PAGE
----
Song of Songs: The book of longing
By Cynthia Greenlee-Donnell, The Herald-Sun
September 5, 2003 11:54 am
Some star-crossed lovers recite Shakespeare, but Carl Ernst tapped the Bible for words of wooing.
The UNC religious studies professor quoted part of the Song of Songs to his future wife, Judith.
"He intrigued me and the Song intrigued me," said Judith Ernst of Chapel Hill.
That was decades ago. But Judith Ernst, 51, rediscovered the Song of Songs (also called the Song of Solomon) about six years ago. She has adapted this book of the Bible and illustrated portions of it in her "Song of Songs" (Eerdmans, $21).
The biblical Song of Songs is a dialogue between two unnamed lovers. In an Old Testament dominated by patriarchs, it is distinguished by its strong, primarily female voice. Its feminine bent is fairly unusual, as is its descriptive discussion of sex.
"When I first read it, it was such a revelation. It was intoxicating. When I took it out of chapter and verse, it became this really seductive, poetic text," said Ernst. She saw connections with sensual South Asian religious writings, like the Gita Govinda, that she read when she lived in India and Pakistan during the 1970s and 1980s.
"Song of Songs" is her second religion-themed book. In 1995, she illustrated and published "The Golden Goose King," a children's book based on a Buddhist tale, with her own small company, Parvardigar Press.
Though she has never formally studied religion, Ernst is well-aware that the Song has been the subject of much scholarly and theological debate. One major camp interprets its carnal content as a metaphor for divine union with God; in the Jewish Talmud, it's seen as an allegory of God's relationship with Israel. Another popular school of thought, which originated about the time of the women's movement, argues the Song is purely sexual.
"Nobody knows how to interpret it," said Ernst. "I wanted to do it in a way that opened it up for people who haven't read it. For centuries, the Song of Songs was understood allegorically. Everything was turned into something else. Then the more recent school has tended to triumphantly say, 'It's really about sex.' In a sense, I'm trying to reclaim both. Longing is longing and where do you draw the line?"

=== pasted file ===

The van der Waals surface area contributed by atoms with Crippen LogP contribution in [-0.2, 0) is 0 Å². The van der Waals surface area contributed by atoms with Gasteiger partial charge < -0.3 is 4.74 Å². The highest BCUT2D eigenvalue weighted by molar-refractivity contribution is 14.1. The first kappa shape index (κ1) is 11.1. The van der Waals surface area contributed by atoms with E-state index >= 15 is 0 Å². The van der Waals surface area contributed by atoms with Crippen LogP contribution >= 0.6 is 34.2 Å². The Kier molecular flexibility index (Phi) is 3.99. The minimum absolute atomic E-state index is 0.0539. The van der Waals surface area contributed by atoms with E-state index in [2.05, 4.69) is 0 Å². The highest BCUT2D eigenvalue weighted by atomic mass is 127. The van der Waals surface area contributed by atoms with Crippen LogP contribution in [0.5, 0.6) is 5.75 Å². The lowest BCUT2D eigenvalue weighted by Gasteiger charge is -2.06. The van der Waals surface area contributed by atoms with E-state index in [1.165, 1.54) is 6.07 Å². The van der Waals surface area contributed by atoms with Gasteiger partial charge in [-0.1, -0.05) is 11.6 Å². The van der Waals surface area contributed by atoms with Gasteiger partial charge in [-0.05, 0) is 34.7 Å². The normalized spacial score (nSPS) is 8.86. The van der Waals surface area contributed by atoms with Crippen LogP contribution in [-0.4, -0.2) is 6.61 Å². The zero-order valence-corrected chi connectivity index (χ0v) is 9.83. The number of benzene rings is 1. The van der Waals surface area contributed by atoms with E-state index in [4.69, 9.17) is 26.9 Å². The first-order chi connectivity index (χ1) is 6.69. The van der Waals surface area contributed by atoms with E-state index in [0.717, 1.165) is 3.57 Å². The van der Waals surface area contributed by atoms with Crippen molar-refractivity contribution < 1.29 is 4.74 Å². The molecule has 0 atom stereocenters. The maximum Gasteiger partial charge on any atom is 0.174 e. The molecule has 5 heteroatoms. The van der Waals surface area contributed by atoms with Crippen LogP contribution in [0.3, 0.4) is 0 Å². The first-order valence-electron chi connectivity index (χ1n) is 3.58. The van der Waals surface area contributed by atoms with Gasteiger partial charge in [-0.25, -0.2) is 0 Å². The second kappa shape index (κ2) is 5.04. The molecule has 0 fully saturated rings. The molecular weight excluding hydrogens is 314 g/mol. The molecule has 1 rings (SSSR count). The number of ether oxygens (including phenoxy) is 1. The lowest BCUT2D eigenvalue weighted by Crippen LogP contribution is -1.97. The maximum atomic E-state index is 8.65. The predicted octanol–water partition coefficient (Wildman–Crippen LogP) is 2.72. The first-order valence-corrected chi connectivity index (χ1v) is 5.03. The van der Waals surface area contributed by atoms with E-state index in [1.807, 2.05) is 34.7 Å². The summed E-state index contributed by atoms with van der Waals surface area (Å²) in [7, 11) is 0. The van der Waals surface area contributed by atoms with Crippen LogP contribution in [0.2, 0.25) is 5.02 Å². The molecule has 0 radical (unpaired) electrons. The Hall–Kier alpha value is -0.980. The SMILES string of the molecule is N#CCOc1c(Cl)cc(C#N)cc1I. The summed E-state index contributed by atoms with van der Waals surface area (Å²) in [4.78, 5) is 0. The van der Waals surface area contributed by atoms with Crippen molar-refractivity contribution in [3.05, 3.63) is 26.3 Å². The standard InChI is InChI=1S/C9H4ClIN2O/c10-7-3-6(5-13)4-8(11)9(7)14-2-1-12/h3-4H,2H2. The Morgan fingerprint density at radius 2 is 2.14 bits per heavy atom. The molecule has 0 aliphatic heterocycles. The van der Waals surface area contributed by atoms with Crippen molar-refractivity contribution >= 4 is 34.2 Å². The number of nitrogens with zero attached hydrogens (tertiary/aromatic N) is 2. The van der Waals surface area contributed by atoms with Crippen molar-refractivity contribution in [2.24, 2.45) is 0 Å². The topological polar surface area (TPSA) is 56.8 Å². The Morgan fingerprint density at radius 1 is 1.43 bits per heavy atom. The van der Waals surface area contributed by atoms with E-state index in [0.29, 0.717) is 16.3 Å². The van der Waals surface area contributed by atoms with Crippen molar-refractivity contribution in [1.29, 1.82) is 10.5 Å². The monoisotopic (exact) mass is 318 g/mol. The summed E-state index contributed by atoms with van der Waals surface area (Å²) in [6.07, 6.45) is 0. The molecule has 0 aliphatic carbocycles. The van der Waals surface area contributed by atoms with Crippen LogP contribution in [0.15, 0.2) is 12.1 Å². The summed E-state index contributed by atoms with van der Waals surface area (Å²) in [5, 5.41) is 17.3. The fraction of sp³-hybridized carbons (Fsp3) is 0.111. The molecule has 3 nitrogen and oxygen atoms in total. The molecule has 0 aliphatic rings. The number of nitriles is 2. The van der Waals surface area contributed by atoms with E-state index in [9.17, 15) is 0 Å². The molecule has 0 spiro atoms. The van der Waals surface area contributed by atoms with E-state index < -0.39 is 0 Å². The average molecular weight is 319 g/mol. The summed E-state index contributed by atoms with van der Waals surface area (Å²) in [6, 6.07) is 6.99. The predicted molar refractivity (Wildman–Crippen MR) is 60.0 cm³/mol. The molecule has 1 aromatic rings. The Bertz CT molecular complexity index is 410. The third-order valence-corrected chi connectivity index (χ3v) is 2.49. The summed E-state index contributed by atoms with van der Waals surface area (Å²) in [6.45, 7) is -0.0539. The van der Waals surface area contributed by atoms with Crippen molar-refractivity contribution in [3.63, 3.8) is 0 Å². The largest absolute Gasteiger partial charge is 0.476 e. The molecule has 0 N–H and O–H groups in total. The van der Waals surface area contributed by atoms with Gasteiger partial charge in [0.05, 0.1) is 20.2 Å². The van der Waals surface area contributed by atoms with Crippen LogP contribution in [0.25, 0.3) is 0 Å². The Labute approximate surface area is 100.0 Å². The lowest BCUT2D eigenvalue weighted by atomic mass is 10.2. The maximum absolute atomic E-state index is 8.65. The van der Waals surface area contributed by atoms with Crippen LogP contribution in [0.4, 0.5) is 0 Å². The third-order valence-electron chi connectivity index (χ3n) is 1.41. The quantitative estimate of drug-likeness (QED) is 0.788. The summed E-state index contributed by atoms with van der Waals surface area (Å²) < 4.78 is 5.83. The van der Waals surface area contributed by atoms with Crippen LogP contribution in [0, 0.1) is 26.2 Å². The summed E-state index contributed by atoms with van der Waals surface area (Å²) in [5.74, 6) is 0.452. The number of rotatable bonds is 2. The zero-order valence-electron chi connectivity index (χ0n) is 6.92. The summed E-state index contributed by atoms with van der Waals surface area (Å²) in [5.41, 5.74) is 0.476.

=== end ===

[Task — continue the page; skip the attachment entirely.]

Ellen F. Davis, associate professor of Bible and practical theology at Duke Divinity School, said, "I think she's right to read it on a 'both'-'and' level. Almost all contemporary scholarship reads it as erotic. On one hand, it's about human need. On the other, it's inviting us into mystical experience."
For "Song of Songs," Ernst took the King James Bible version and typed it into her computer as one long poem. She substituted modern words for some of its formal terms -- including "thee" and "thy" -- and consulted former UNC religion professor Jack Sasson about the ancient Hebrew vocabulary.
The language changes are often minute. For instance, a King James Bible published by the American Bible Society begins the Song: "Let him kiss me with the kisses of his mouth: for thy love is better than wine. Because of the savor of thy good ointments thy name is as ointment poured forth, therefore do the virgins love thee."
Ernst's version reads: "Let him kiss me with the kisses of his mouth -- for your love is better than wine. Because of the sweet fragrance of your ointment your name is as ointment poured forth. Therefore do maidens love you."
A former Stanford art student, Ernst then created luminous gouache paintings to match parts of the text. There are images of a woman searching the street for her lover or awaiting a tryst in a vineyard. The women's features look vaguely Middle Eastern, and their dress is deliberately timeless. The male lover is never pictured.
Looking briefly at Ernst's book, Ellen Davis commented: "We have very few artistic depictions of the Song. We have a bezillion Bathshebas and Judases. And we have almost no depictions of the woman in the Song of Songs."
Professor Davis, who wrote the book "Proverbs, Ecclesiastes, and the Song of Songs," added that the nonrealistic language and archaic descriptions -- for example, "thy teeth are like a flock of sheep that are even shorn, which came up from the washing" -- might make it difficult to depict the Song's characters.
Not only is the Song rarely portrayed in religious art, it is often not a regular part of contemporary religious worship. It was apparently well-read in the medieval years; Martin Luther reportedly called it the "noblest of songs."
But Frederick A. Davis, pastor of First Calvary Baptist Church, said that he rarely uses the Song, except in meditation, personal usage with his wife or sometimes in marriage counseling or seminars.
Ellen Davis noted that the Song's poetic form, as well as its sexual imagery, may also deter clergy from discussing this Scripture. The Song may be especially challenging to explain in religious settings that discourage premarital sex; the lovers are sexually involved but never clearly marry.
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